“Motivated by fears that mining will contaminate their environment and/or negatively impact their livelihoods, and the enjoyment of their human rights, protests and disputes over such projects have erupted. Years of threats and violence, including injuries and deaths, and division and resentment within communities have been the result,” the report states. “Community leaders protesting against mining are often targeted with threats, acts of intimidation or attacks. In the majority of cases the perpetrators of such acts have yet to be held to account.”

The Amnesty International report commended the Guatemalan government’s 2013 decision to put a moratorium on awarding new mining licenses and emphasized the need for the government to pass legal reforms that enshrine indigenous communities’ rights to free, prior and informed consent.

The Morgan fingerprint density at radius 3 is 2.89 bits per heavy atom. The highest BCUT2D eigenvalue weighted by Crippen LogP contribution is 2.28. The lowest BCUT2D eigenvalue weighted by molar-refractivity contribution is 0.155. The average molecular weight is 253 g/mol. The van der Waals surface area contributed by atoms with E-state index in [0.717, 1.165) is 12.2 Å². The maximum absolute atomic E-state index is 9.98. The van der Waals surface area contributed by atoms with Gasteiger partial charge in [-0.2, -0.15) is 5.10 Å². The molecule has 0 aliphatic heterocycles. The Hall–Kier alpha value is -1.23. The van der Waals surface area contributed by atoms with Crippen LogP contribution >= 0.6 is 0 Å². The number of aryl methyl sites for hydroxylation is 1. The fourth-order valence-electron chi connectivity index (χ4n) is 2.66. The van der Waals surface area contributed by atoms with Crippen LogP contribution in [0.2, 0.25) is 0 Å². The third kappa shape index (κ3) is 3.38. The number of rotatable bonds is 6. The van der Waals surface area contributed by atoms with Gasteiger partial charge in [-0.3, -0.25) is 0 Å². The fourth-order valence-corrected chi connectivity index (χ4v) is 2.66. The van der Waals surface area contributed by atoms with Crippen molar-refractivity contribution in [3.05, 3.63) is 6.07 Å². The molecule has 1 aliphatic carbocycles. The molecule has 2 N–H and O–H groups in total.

“The proposed moratorium and the intention to reform existing laws present a window of opportunity for the government to strengthen human rights protections while bringing current mining regulations in line with Guatemala’s international obligations,” the report states.

However, there are criticisms about the effectiveness of Amnesty’s focus on legal reforms.

“The problem in Guatemala is not the laws, per se, nor the structure of the legal system itself, but rather impunity,” said Grahame Russell, director of the Canadian and U.S.-based NGO Rights Action.

Russell, whose community development, environmental and human rights defense solidarity organization has worked with communities highlighted in the report, said what Guatemala needs is not so much mining law reform, but “a fundamental transformation in its lack of democracy, its lack of rule of law, and its corruption.”